This agreement remains in force as long as the above agreement is in force; However, provided that any State Contracting Party to the Agreement can denounce it on a one-year note addressed to the Government of the United States of America, which promptly informs all other States Parties of this communication and its withdrawal. Every State party reserves the right to refuse or withdraw a certificate or authorization from an air carrier in another state if it is not satisfied that nationals of a contracting state are entitled to substantial effective ownership and control or where such an air carrier does not comply with the law of the state in which it operates. , or to meet its obligations under this agreement. This requirement must not discriminate between carriers operating on the same route, take into account the aircraft`s capacity and be exercised in such a way as not to interfere with the normal operation of the relevant international air services or the rights and obligations of a contracting state. An air services agreement (also known as the ATA or ASA) is a bilateral agreement that allows international commercial air services between signatories. Subject to the provisions of the previous section, any State party may enter into agreements on international air services that are not incompatible with this agreement. Such an agreement is registered without delay by the Council, which publishes it as soon as possible. The privileges of this section do not apply to airports used for military purposes, excluding international scheduled air services. In areas of active hostility or military occupation and, in times of war, along the supply routes leading to these areas, the exercise of these privileges is subject to the approval of the competent military authorities. determine the route to be travelled on its territory by an international air service and the airports that such a service is authorized to use; collect or authorize fair and reasonable fees for the use of such airports and other facilities for this service; these charges cannot be higher than those paid for the use of these airports and facilities by their domestic aircraft using similar international services, provided that the fees levied for the use of airports and other facilities on the representation of an interested State party are subject to review by the Council of the International Civil Aviation Organization established by the aforementioned Convention. report to and make recommendations to the state or states concerned.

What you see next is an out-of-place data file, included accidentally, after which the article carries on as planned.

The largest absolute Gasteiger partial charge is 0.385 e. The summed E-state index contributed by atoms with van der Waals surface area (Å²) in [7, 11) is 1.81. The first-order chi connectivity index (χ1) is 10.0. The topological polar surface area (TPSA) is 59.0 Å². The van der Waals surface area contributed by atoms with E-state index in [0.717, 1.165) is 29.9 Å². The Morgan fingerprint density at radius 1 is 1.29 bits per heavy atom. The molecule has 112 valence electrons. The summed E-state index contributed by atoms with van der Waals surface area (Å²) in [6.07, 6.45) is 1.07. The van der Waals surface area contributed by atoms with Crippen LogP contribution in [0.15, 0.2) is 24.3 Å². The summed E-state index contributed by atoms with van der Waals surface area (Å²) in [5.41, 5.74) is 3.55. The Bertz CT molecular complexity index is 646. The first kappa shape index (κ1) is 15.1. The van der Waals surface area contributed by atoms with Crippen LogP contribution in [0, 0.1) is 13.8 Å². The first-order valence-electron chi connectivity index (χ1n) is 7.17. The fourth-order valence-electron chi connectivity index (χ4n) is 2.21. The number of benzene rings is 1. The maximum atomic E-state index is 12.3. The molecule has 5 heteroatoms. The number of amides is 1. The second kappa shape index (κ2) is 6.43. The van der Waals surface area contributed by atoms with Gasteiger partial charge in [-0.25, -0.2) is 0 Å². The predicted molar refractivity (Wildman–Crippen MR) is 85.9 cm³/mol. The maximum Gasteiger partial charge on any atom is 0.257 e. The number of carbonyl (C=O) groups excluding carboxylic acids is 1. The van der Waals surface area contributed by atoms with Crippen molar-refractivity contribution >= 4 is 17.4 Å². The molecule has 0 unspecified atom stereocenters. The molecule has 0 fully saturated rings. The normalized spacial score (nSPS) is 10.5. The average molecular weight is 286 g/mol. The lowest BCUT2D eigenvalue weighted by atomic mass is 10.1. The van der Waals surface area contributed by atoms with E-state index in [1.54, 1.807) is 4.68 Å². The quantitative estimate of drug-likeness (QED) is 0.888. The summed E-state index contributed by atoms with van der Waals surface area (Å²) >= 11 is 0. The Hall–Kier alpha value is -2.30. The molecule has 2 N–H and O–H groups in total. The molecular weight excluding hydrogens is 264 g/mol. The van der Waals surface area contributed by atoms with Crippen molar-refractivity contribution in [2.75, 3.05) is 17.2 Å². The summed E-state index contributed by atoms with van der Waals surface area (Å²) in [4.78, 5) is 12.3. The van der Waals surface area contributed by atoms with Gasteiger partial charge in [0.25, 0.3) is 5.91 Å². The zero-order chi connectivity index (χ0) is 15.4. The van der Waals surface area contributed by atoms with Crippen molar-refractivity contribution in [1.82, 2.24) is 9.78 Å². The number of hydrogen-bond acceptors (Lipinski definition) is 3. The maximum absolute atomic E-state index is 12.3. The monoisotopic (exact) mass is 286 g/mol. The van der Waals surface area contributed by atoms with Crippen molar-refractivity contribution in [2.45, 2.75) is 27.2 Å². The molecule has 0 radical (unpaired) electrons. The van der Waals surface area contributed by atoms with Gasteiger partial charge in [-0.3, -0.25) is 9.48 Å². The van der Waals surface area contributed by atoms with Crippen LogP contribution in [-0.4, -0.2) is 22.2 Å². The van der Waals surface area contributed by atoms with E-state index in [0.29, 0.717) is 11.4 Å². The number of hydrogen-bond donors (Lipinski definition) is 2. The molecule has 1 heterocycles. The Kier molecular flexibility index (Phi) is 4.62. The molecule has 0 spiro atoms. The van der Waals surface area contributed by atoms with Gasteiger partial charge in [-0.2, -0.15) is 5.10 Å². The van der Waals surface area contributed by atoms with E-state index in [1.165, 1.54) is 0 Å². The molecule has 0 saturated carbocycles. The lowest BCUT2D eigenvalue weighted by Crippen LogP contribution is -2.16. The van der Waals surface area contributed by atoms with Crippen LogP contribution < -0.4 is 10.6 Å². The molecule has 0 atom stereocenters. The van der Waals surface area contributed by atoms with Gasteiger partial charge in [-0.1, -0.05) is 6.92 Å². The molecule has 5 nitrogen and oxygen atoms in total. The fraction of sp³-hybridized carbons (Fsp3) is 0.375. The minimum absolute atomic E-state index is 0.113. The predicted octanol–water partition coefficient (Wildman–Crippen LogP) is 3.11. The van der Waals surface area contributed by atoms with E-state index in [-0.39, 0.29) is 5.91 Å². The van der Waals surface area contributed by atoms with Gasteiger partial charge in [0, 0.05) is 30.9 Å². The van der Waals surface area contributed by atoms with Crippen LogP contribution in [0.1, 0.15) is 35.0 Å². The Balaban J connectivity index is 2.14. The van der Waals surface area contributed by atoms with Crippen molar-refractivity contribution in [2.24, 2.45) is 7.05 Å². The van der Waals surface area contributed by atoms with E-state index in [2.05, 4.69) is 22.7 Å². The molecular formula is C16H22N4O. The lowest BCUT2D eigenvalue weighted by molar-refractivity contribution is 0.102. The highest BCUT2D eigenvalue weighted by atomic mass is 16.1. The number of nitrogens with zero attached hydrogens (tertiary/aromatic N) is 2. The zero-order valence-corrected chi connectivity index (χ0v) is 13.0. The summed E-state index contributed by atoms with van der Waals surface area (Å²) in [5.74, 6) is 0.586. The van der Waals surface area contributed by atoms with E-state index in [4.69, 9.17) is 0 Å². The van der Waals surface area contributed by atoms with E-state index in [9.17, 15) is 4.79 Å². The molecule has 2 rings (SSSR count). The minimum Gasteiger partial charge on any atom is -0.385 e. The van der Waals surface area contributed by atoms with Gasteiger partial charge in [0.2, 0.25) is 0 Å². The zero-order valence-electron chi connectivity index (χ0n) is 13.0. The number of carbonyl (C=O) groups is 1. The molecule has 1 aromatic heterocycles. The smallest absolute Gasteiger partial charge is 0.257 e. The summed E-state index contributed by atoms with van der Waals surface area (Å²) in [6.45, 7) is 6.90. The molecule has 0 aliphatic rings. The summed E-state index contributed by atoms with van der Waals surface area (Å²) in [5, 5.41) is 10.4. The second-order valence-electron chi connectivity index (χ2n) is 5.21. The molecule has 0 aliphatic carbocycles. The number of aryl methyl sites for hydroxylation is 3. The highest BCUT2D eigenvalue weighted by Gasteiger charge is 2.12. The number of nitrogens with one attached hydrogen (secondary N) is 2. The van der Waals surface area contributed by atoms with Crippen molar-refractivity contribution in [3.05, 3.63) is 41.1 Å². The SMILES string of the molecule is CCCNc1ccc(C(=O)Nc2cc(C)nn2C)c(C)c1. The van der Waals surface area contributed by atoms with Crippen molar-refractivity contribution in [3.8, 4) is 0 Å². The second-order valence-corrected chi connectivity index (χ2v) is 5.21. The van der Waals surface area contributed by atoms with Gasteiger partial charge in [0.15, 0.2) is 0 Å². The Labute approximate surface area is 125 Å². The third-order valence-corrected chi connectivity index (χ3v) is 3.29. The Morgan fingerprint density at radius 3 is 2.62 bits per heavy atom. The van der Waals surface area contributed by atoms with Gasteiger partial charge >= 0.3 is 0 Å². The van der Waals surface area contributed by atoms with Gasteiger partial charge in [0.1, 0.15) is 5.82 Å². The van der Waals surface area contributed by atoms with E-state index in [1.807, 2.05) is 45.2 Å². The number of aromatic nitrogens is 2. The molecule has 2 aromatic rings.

Air Services Agreements (ASAs) are formal contracts between countries – Memorandums of Understanding (Memorandum of Understanding) and formal diplomatic notes. It is not mandatory to have an ASA for the operation of international services, but cases where contract-free services exist are rare. The bilateral system is based on the Chicago Convention and related multilateral treaties.